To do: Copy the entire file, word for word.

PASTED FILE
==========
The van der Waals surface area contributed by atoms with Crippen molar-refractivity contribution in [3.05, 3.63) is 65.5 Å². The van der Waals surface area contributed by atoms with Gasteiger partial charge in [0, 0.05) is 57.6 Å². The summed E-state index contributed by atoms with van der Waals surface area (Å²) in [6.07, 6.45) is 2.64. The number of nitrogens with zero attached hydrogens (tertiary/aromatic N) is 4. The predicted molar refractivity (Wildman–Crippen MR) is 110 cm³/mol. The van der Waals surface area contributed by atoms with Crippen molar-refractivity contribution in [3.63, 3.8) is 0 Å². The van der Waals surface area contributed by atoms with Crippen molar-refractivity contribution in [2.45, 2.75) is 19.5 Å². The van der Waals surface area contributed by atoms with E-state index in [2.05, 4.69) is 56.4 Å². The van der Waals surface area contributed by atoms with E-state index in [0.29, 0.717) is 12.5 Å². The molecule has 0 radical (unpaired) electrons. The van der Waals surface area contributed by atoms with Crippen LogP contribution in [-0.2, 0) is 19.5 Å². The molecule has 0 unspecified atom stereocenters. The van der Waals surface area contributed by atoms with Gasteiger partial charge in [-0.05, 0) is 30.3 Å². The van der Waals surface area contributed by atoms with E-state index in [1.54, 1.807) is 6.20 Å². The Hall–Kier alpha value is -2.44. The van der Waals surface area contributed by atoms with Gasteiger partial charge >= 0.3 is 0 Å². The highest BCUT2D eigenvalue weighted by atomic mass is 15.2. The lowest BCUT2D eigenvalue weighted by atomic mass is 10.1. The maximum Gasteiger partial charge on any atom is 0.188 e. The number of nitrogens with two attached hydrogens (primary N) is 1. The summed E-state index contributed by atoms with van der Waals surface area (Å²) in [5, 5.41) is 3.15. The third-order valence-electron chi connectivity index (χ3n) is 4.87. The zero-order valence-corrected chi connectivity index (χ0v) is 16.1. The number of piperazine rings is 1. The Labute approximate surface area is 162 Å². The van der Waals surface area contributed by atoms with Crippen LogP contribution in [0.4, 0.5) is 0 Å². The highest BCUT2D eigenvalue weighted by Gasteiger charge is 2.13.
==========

The van der Waals surface area contributed by atoms with Crippen molar-refractivity contribution in [3.05, 3.63) is 65.5 Å². The van der Waals surface area contributed by atoms with Gasteiger partial charge in [0, 0.05) is 57.6 Å². The summed E-state index contributed by atoms with van der Waals surface area (Å²) in [6.07, 6.45) is 2.64. The number of nitrogens with zero attached hydrogens (tertiary/aromatic N) is 4. The predicted molar refractivity (Wildman–Crippen MR) is 110 cm³/mol. The van der Waals surface area contributed by atoms with Crippen molar-refractivity contribution in [3.63, 3.8) is 0 Å². The van der Waals surface area contributed by atoms with Crippen molar-refractivity contribution in [2.45, 2.75) is 19.5 Å². The van der Waals surface area contributed by atoms with E-state index in [2.05, 4.69) is 56.4 Å². The van der Waals surface area contributed by atoms with E-state index in [0.29, 0.717) is 12.5 Å². The molecule has 0 radical (unpaired) electrons. The van der Waals surface area contributed by atoms with Crippen LogP contribution in [-0.2, 0) is 19.5 Å². The molecule has 0 unspecified atom stereocenters. The van der Waals surface area contributed by atoms with Gasteiger partial charge in [-0.05, 0) is 30.3 Å². The van der Waals surface area contributed by atoms with E-state index in [1.54, 1.807) is 6.20 Å². The Hall–Kier alpha value is -2.44. The van der Waals surface area contributed by atoms with Gasteiger partial charge >= 0.3 is 0 Å². The highest BCUT2D eigenvalue weighted by atomic mass is 15.2. The lowest BCUT2D eigenvalue weighted by atomic mass is 10.1. The maximum Gasteiger partial charge on any atom is 0.188 e. The number of nitrogens with two attached hydrogens (primary N) is 1. The summed E-state index contributed by atoms with van der Waals surface area (Å²) in [5, 5.41) is 3.15. The third-order valence-electron chi connectivity index (χ3n) is 4.87. The zero-order valence-corrected chi connectivity index (χ0v) is 16.1. The number of piperazine rings is 1. The Labute approximate surface area is 162 Å². The van der Waals surface area contributed by atoms with Crippen LogP contribution in [0.4, 0.5) is 0 Å². The highest BCUT2D eigenvalue weighted by Gasteiger charge is 2.13.